|10 year government bond yield||1.07%|
|30 year fixed rate mortgage||2.83%|
Stocks are flattish this morning as earnings continue to come in. Bonds and MBS are up.
We have a big week of data coming up, along with the FOMC meeting. In terms of data, we will get home prices tomorrow, the FOMC decision on Wednesday, fourth quarter GDP on Thursday, and personal incomes / spending on Friday. The Fed meeting should be uneventful given Jerome Powell’s “now is not the time” language, referring to scaling back bond purchases.
Existing Home Sales rose 0.7% in December to a seasonally-adjusted annual rate of 5.64 million, according to the National Association of Realtors. This is the fastest pace since 2006. “Home sales rose in December, and for 2020 as a whole, we saw sales perform at their highest levels since 2006, despite the pandemic,” said Lawrence Yun, NAR’s chief economist. “What’s even better is that this momentum is likely to carry into the new year, with more buyers expected to enter the market.” I think Yun is right there – all signs point to an exceptionally strong Spring Selling Season, which is right around the corner. FWIW, NAR sees mortgage rates hovering around 3% in 2021, which is low enough for the refinance party to continue.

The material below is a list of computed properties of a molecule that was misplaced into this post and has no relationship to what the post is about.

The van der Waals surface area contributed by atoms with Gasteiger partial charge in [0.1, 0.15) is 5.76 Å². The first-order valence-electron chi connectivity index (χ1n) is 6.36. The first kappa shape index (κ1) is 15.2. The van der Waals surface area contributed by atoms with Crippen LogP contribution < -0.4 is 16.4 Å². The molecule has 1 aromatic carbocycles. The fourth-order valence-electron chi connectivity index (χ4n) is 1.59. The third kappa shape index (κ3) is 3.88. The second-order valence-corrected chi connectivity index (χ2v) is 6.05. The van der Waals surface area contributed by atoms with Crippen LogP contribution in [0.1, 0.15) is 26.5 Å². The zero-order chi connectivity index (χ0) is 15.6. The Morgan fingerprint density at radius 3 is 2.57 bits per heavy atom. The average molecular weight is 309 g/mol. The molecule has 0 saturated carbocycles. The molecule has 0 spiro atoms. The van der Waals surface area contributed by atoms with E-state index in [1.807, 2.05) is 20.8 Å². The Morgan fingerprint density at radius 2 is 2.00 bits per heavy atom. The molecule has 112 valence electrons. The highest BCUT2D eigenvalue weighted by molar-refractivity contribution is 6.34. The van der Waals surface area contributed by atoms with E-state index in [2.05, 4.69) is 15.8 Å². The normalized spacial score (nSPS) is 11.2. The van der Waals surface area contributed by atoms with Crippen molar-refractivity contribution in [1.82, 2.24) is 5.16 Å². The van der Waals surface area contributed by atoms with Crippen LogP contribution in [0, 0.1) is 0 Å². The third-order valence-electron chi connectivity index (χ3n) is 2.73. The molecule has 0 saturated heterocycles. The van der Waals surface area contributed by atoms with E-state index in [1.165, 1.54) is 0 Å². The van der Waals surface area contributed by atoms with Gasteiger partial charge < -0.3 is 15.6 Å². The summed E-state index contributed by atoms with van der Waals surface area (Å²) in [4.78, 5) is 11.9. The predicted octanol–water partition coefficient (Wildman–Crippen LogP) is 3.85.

Total inventory fell to 1.07 million units, which is a 23% drop from a year ago, and represents under a two month supply of homes. This is the lowest amount since 1982, when NAR first started compiling these statistics. Tight inventory means higher prices, and the median home price was up 13% YOY to $309,800. With home prices rising affordability remains a concern, and I think the Fed is going to take that into account and hold down rates as long as it can.
Housing starts are rising, which should help alleviate the shortage, however it will take a couple years at least to get back to some semblance of balance. Housing construction should be great for the economy, and we could be looking at some strong performance between the stimulus and housing once the COVID crisis is out of the way. That said, one in three small businesses have shut over the past year, and that will be a drag.
The mortgage IPOs keep coming. United Wholesale completed its merger with a SPAC, and now Home Point is filing to go public. Loan Depot is another candidate.
The regulatory state is mulling whether to extend the Community Reinvestment Act to non-banks.